Blaming himself for his ward’s fate, Batman gets grimmer than usual–and vows to take down the Russian assassin, KGBeast.
The last issue of Batman saw writer Tom King send the KGBeast with wrath to Gotham City (and leave Nightwing in critical condition at issue’s end).
Now it’s time for Batman to do what he does best (well, one of the many things he does best): vengeance.
Per the DC synopsis:
The Dark Knight’s looking to drop both the hammer and sickle on the KGBeast, whose rampage across Gotham City takes a toll on Nightwing when he’s injured in the fray. Blaming himself for his ward’s fate, Batman gets grimmer than usual–and vows to take the Russian assassin down like the Berlin Wall. Is even Gotham City ready for that much violence? The streets will run red like borscht if the Dark Knight gets his way against this Soviet scourge.
First, the intern who wrote that synopsis had a little too much fun with the analogies. Second, Batman #56 is about as diametrically opposed in tone from that synopsis as you can get; that is, this issue is no joke — it’s dark, dangerous and skillfully demonstrates the prowess of a doggedly driven Batman (the path writer Tom King carves for Batman’s pursuit of KGBeast is enjoyable as all hell, especially a scene where Batman must confront an assassin who may know the Beast’s whereabouts). And considering what KGBeast did to Nightwing last issue, there aren’t many situations that would result in a Batman more driven than we get to witness him here.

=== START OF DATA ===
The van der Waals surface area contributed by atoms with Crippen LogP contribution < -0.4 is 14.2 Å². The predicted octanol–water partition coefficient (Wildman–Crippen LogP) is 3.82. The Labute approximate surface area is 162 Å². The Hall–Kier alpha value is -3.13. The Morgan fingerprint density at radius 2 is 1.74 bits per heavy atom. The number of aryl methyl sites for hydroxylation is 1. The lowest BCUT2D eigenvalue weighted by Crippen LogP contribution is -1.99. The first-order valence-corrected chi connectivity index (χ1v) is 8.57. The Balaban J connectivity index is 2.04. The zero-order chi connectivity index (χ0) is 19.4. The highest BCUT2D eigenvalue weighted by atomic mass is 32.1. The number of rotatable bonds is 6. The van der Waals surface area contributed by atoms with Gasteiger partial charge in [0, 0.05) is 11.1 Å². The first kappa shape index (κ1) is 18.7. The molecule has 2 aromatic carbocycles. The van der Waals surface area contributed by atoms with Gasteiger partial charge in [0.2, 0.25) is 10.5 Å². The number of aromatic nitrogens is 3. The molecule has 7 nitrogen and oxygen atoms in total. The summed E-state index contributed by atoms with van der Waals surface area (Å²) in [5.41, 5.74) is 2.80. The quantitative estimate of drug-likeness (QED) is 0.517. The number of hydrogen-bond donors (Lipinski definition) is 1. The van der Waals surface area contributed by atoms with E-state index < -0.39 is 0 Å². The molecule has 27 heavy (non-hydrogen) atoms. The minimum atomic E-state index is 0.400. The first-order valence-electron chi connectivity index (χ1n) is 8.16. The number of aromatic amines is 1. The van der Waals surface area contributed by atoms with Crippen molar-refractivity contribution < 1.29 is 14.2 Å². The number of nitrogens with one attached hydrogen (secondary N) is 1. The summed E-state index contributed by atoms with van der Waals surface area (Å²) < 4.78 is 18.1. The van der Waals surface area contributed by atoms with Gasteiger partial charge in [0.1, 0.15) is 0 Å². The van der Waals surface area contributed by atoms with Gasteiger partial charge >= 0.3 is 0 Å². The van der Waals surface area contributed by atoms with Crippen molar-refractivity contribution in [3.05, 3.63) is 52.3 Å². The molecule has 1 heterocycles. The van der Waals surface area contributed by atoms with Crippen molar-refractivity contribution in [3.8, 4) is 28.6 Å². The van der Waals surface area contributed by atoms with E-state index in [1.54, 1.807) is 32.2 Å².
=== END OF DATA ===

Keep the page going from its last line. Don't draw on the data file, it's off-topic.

King gives the KGBeast equally impressive build-up. Besides the aforementioned lengths which Batman must go to find him bolstering KGBeast’s already renowned hyper-competence and mystique, we’re also given a glimpse into the Beast’s deranged family history; we learn about his sisters, his brothers, his mother and primarily his father — the latter whose behavior around his son quickly makes it very clear why the Beast turned out the way he did. Although it’s a side of the Beast we’ve never seen before, the issue ends with the Russian uber-assassin looking no less brutal or sadistic as a result.
My one small gripe — we don’t get much follow-up information regarding Nightwing condition after last issue’s shellshock of an ending and we still have little idea what motivated KGBeast. But those are both narrative elements that will most likely be addressed next issue in the finale.
The art by Tony S. Daniel (pencils), Danny Miki (inks) and Tomey Moreau (colors) once again galvanize King’s script. Daniel’s facial expressions never fail to impress, from the tense scenes between KGBeast and his father to a close-up of Batman’s steely gaze as he hunts down a fear-stricken guns dealer to the air of mustache-twirling, Renaissance-era pomposity during the scene with the mystery assassin. There’s also a scene where Batman trudges through a blustery, snow-blown landscape so vivid you can feel the icy cold.
Batman #56 is another absorbing chapter in King’s “Beasts of Burden” storyline and one which masterfully builds towards the big showdown next time around. Pick this one up with the quickness.